Fabiola Iommazzo is just 23 years old but she is pretty sure about her future career goals: her greatest wish is to become an oncology researcher. And it’s with this young student attending the Università degli Studi di Milano that we are kicking off our new project, Meet our talents. A series of videos where the talents supported by our foundation share with us their university choices and reveal to us their biggest dreams.

Can you tell us a bit about yourself?

I’m Fabiola, I’m 23 years old and I was born and raised in Varese, where I’ve completed the Bachelor of Science in Biology at Università degli Studi dell’Insubria. I’m now attending the Master’s degree in Biomedical Omics at La Statale in Milan. I perfectly remember when I fell in love with the world of science: it happened at a conference on nanomedicine during the last year of high school. After that event, in fact, I decided to apply to Biology. I’ve loved my Bachelor’s degree as it has taught me to appreciate the universe of infinitely small things and love every aspect of nature.

What’s your degree all about?

My Master’s degree focuses on the application of omic technologies to biomedical research. Omics enable you to extract a lot of data from a cell. We must bear in mind that biological systems are extremely complex, especially if affected by a disease: they therefore need to be studied with a holistic approach. You can compare omics to a puzzle: every piece gives you a specific information, but it makes sense only as a whole.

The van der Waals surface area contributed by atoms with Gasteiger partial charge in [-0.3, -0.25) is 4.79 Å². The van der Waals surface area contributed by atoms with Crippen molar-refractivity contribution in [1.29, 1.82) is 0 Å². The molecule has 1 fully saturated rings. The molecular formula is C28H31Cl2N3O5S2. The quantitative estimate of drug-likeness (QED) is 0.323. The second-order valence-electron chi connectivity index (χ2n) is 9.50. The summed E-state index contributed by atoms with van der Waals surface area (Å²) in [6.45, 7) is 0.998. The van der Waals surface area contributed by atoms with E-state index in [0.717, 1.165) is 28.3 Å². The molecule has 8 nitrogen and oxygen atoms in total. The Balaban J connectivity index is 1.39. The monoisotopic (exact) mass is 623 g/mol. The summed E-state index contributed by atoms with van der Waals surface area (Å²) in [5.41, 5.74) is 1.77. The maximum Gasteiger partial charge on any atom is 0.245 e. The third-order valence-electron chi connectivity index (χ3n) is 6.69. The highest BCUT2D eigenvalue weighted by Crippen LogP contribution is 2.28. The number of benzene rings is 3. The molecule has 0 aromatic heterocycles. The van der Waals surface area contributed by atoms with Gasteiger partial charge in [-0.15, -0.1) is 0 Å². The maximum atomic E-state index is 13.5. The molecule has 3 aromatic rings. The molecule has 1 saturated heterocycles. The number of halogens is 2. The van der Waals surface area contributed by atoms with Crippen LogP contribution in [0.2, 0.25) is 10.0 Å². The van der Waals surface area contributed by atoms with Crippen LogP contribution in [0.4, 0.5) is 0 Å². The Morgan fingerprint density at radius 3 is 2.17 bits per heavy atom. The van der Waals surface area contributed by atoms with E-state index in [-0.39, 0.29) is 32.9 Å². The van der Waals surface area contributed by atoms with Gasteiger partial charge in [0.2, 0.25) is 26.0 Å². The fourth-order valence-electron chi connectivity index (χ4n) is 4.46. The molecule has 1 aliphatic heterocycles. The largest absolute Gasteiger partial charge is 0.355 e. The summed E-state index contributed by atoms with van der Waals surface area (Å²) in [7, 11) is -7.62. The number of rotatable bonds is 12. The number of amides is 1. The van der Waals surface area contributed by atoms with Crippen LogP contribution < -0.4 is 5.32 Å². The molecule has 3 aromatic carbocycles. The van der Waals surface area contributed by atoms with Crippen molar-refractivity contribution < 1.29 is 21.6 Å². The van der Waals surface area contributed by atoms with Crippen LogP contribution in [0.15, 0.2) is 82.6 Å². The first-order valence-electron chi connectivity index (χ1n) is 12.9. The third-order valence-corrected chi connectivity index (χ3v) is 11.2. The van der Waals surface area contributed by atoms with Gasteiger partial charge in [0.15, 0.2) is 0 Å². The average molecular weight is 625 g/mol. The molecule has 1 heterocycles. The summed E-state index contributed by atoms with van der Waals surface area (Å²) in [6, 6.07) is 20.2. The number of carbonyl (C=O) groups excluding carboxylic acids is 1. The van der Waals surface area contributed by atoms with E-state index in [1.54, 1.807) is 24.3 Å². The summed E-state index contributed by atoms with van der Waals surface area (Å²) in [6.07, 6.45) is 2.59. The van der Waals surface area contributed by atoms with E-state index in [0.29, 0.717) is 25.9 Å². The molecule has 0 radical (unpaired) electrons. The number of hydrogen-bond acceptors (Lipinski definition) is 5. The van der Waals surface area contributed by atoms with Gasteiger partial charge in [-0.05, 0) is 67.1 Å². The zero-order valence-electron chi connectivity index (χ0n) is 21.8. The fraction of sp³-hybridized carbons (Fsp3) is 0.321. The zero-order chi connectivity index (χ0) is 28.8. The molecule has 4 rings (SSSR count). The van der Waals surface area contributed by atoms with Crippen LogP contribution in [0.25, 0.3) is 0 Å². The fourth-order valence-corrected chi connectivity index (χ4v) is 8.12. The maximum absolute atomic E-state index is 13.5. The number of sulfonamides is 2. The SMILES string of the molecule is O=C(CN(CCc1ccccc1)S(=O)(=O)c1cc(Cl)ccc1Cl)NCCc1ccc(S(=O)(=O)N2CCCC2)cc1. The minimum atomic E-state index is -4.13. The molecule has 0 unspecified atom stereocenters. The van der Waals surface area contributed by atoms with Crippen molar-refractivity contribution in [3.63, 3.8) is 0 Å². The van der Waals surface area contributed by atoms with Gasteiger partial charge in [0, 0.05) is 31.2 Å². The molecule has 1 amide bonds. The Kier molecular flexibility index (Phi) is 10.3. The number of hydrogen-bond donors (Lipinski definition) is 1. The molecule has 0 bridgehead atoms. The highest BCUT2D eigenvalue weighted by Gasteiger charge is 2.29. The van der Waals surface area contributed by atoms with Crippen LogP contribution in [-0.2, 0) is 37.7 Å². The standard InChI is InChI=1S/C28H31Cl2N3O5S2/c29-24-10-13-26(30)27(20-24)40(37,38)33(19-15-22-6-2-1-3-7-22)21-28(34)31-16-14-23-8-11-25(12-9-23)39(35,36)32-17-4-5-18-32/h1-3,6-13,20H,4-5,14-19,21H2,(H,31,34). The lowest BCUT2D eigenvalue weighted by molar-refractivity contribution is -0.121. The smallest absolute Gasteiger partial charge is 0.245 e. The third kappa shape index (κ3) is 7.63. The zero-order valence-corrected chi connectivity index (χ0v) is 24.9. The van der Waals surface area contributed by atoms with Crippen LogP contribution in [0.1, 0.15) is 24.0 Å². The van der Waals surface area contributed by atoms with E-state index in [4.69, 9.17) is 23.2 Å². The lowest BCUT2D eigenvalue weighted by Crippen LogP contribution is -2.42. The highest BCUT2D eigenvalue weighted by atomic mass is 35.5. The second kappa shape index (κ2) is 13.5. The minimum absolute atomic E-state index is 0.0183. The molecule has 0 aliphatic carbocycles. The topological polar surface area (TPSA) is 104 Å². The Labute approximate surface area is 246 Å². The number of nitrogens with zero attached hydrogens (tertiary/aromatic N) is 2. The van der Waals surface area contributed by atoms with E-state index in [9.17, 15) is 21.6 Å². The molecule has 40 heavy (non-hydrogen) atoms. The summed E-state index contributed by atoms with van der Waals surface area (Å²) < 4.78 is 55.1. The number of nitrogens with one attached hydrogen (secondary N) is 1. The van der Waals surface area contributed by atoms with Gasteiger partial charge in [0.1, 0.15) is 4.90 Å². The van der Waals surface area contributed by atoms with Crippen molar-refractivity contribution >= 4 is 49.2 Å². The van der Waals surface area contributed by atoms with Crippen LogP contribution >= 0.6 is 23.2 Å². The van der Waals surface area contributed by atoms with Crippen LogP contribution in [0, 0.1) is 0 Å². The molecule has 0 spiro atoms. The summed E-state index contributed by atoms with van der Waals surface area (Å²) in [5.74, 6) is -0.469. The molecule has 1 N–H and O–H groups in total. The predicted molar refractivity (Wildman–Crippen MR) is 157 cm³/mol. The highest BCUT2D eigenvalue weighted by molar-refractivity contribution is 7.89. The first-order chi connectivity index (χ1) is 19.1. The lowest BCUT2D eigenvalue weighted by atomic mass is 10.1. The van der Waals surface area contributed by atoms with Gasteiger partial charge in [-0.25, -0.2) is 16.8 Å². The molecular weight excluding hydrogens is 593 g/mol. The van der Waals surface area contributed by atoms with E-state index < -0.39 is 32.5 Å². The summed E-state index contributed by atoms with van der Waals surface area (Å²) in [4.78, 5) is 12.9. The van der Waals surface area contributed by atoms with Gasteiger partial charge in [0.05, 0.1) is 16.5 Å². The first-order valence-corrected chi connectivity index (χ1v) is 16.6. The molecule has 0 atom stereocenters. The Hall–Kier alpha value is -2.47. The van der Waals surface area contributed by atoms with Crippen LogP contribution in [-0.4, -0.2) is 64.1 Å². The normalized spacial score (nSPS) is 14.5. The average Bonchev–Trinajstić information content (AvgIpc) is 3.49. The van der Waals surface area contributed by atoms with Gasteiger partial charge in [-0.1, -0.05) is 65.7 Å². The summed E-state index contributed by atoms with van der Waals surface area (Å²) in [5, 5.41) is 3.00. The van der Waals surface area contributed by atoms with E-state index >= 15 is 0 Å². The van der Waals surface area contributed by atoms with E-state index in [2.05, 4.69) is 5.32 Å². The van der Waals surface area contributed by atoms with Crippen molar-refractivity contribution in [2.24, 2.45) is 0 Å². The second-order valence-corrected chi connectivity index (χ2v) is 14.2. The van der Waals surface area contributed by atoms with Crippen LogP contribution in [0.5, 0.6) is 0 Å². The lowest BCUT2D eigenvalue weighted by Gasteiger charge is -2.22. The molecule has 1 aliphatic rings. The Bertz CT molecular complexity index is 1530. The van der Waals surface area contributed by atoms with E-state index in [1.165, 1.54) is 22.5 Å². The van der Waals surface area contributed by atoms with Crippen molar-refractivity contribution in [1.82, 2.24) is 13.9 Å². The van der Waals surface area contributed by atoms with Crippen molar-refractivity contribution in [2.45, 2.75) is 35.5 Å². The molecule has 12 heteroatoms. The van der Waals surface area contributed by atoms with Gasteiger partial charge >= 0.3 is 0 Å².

Why have you chosen this path?

First of all, because it’s very innovative. Until very recently, I had no idea what omics were as we didn’t cover this topic during my Bachelor’s degree. When I discovered that these techniques were revolutionising the world of research, I was immediately intrigued. Secondly, because it gives me the chance to learn more about hot topics such as precision medicine, early diagnosis and data analysis. Last but not least, because we have a lot of labs and we are just a small group of students: I believe that the less we are, the more we learn and are able to build productive relationships with our professors.

What do you love the most about your degree program?

The teaching method: it’s very interactive. We discuss about things, we share our thoughts, we speak about what’s happening in the science world today. Furthermore, professors teach passionately and are always eager to help you out.

What are your future goals?

I passed through many stages: at one point, for example, I even wanted to be an art restorer. Now, I’m absolutely sure about my future: my dream is to become an oncology researcher. If you think about it, treating a cell affected by cancer is a bit like restoring an art work. You must figure out how the art work looked like before deteriorating, and then you can start fixing it. The same thing happens with cells affected by cancer. I’ve chosen to dedicate my life to research as research means to me curiosity, observation and awe: there’s nothing ordinary when you think about nature.